The researchers examined data from 17 plots in Amazonia and 11 in Borneo, with a total of 12,000 trees − all of which have been monitored for more than  two decades.

They found that the woody growth in north Borneo was almost half as much again (49%) as in the north-west Amazon. South-east Asian trees of a given diameter were taller than Amazon trees, which meant they amassed a greater volume of wood. On average, the south-east Asian plots grew 3.2 tons of wood per hectare more than the South American plots.

The research matters because climate scientists still have an uncertain picture of the carbon cycle. Simulations of future temperatures depend on what happens to carbon dioxide emissions, and how vigorously the natural world responds to all that extra potential fertility.

There has been recent concern that higher temperatures and changes in rainfall pattern could drastically alter the rainforests in the Congo and in the Amazon rainforests.

But there is also evidence that mature forests, with a high population of elderly giant trees, can still soak up surprising quantities of carbon dioxide.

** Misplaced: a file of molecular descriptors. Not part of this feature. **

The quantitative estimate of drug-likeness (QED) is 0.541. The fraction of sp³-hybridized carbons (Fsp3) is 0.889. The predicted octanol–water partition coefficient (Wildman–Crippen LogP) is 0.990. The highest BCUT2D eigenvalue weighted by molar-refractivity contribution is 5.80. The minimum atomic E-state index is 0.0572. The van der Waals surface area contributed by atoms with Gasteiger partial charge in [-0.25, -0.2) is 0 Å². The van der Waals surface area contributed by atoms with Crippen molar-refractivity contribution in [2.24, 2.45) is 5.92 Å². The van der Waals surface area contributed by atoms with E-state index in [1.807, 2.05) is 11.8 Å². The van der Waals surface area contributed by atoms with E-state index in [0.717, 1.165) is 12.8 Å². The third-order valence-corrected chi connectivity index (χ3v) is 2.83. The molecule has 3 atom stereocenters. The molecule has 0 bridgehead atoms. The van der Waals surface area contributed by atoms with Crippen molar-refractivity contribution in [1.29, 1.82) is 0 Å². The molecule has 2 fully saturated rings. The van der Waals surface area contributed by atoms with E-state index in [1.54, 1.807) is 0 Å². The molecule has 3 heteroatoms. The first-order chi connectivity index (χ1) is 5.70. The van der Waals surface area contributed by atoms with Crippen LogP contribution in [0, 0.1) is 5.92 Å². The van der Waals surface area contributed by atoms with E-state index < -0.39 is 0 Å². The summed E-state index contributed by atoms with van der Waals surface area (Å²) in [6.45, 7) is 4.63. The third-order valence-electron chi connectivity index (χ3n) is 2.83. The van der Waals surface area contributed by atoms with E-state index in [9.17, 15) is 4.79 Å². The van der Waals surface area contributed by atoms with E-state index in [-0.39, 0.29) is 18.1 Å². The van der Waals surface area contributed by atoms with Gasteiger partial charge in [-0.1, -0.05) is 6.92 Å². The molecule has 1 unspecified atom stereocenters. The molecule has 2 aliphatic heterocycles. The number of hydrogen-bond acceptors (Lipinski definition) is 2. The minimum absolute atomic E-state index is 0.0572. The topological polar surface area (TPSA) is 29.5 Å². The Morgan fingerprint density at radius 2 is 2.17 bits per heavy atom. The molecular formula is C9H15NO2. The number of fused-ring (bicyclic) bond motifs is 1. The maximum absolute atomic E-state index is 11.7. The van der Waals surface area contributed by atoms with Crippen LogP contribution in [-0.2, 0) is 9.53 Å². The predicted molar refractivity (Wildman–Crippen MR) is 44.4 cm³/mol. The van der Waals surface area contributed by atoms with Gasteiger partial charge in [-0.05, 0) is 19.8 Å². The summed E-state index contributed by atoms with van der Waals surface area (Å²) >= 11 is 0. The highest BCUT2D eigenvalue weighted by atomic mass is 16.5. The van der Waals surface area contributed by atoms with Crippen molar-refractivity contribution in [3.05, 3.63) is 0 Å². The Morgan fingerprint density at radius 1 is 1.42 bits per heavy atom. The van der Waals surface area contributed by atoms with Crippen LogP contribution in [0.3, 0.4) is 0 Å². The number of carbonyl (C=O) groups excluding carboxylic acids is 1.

Alarming rate of loss

On the debit side, Borneo has been losing its primal forest cover at an alarming rate. More than half of the lowland forests of Kalimantan – the equivalent of an area the size of Belgium − were felled for timber between 1985 and 2001.

If trees in Borneo grow faster than anywhere else in the tropics, then any loss of those trees is likely to accelerate global warming.

The next step in the research is to try to figure out what Borneo has that Amazonia hasn’t.

The difference can be linked to local evolutionary history and the types of trees that flourish in each region.

“In Borneo, dipterocarps – a family of large trees with winged seeds – produce wood more quickly than their neighbours,” said Dr Banin, lead author of the CEU report. “This means that they have evolved something special and unique – and what this is exactly remains a mystery.

“Dipterocarps are known to make special relationships with fungi in the soil, so they may be able to tap into scarce nutrient resources. Or they may be trading off growth of other plant parts.” – Climate News Network

Forest peoples urge land rights action